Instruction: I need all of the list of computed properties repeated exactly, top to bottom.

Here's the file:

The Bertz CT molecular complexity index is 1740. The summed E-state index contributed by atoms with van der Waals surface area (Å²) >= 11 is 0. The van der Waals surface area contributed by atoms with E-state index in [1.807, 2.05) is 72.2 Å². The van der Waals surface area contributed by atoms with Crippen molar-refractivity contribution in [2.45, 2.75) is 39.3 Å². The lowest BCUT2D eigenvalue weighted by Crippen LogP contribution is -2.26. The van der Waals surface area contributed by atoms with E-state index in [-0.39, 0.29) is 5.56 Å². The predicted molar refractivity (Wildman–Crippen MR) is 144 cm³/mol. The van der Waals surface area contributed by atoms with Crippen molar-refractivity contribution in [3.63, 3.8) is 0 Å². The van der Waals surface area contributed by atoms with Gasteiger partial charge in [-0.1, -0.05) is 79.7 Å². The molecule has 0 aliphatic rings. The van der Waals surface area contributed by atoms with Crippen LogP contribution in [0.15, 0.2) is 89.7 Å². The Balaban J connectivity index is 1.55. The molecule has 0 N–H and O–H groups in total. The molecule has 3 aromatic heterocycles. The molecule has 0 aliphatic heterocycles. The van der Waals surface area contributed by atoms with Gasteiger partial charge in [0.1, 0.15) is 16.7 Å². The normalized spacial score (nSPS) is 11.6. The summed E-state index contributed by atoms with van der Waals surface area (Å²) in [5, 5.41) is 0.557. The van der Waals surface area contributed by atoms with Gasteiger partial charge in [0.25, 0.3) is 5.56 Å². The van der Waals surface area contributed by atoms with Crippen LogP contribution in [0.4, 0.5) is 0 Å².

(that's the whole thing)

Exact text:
The Bertz CT molecular complexity index is 1740. The summed E-state index contributed by atoms with van der Waals surface area (Å²) >= 11 is 0. The van der Waals surface area contributed by atoms with E-state index in [1.807, 2.05) is 72.2 Å². The van der Waals surface area contributed by atoms with Crippen molar-refractivity contribution in [2.45, 2.75) is 39.3 Å². The lowest BCUT2D eigenvalue weighted by Crippen LogP contribution is -2.26. The van der Waals surface area contributed by atoms with E-state index in [-0.39, 0.29) is 5.56 Å². The predicted molar refractivity (Wildman–Crippen MR) is 144 cm³/mol. The van der Waals surface area contributed by atoms with Crippen molar-refractivity contribution in [3.63, 3.8) is 0 Å². The van der Waals surface area contributed by atoms with Gasteiger partial charge in [-0.1, -0.05) is 79.7 Å². The molecule has 0 aliphatic rings. The van der Waals surface area contributed by atoms with Crippen LogP contribution in [0.15, 0.2) is 89.7 Å². The Balaban J connectivity index is 1.55. The molecule has 0 N–H and O–H groups in total. The molecule has 3 aromatic heterocycles. The molecule has 0 aliphatic heterocycles. The van der Waals surface area contributed by atoms with Gasteiger partial charge in [0.1, 0.15) is 16.7 Å². The normalized spacial score (nSPS) is 11.6. The summed E-state index contributed by atoms with van der Waals surface area (Å²) in [5, 5.41) is 0.557. The van der Waals surface area contributed by atoms with Gasteiger partial charge in [0.25, 0.3) is 5.56 Å². The van der Waals surface area contributed by atoms with Crippen LogP contribution in [0.4, 0.5) is 0 Å².